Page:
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Thank you very much for your invaluable help. I wrote a few more paragraphs on Richardson's Pamela I hope you can check, too.(the parts in brackets)

1)Pamela is (was) written in epistolary form, that is in the form of letters exchanged between Pamela and her parents. In particular, most letters are written by Pamela herself and a few by her parents. (Is the definition clear?)
2)The epistolary novel, telling a fictious story based on real life, was meant for a new middle class (?) reading public, that had not been interested in books before.
3) It reflected (?) the fashion of letter-writing of the period and was later taken up by other foreign writers such as Ugo Foscolo an Wolfgang Goethe.
4) As proper of this kind of novel (? how can express this?) Richardson places himself in the role of an editor, arranging and publishing, without comment, a series of thirty-two letters followed by a long journal which Pamela herself wrote while cut off (isolated, I need a synonym?) from her friends at B-Hall.
4) In the first part of the novel Pamela writes letters to her parents speaking about her moral problems and asking for advice. In the second part Mr B imprisons her in his country house. Here Pamela continues writing but she is not sure her parents will ever receive her letters.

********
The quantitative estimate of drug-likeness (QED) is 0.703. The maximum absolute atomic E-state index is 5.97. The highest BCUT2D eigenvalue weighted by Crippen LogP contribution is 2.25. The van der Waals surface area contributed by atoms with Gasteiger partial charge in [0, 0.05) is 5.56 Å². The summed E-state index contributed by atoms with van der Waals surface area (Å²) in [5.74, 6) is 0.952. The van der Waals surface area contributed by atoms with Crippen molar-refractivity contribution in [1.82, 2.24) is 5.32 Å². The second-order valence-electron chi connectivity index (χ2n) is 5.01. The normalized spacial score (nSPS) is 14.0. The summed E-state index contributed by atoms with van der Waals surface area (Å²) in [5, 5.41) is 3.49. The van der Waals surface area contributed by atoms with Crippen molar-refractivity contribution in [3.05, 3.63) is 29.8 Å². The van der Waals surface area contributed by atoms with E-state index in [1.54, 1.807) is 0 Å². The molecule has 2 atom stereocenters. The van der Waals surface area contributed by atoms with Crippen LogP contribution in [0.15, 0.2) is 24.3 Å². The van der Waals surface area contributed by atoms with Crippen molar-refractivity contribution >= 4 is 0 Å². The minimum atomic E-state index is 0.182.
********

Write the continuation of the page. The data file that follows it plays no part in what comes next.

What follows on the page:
5) The features of the use of this technique are as follows.
6) First of all, it is important to point out (?) its immediacy. As stated by Richardson himself, this kind of writing allows the reader greater access to the character’s inner world. The reader is actually taken inside the minds of the characters and is invited to share their innermost thoughts, feelings and moods.
7) Then, the characters introduce one another using letters instead of speech, and the action is made up by a series of scenes with no general summaries.
8) As the letters are written in first-person, they provide different individual points of view on the same event, which can be fully explored.

  • English -

    1. yes
    2. do you need "reading public?"
    3. ok
    4. (first 4) Like this type of novel? / remote, removed, solitary, secluded
    4. (2nd 4) ok
    5. The feat ures of this technique...
    6., 7., and 8. = ok


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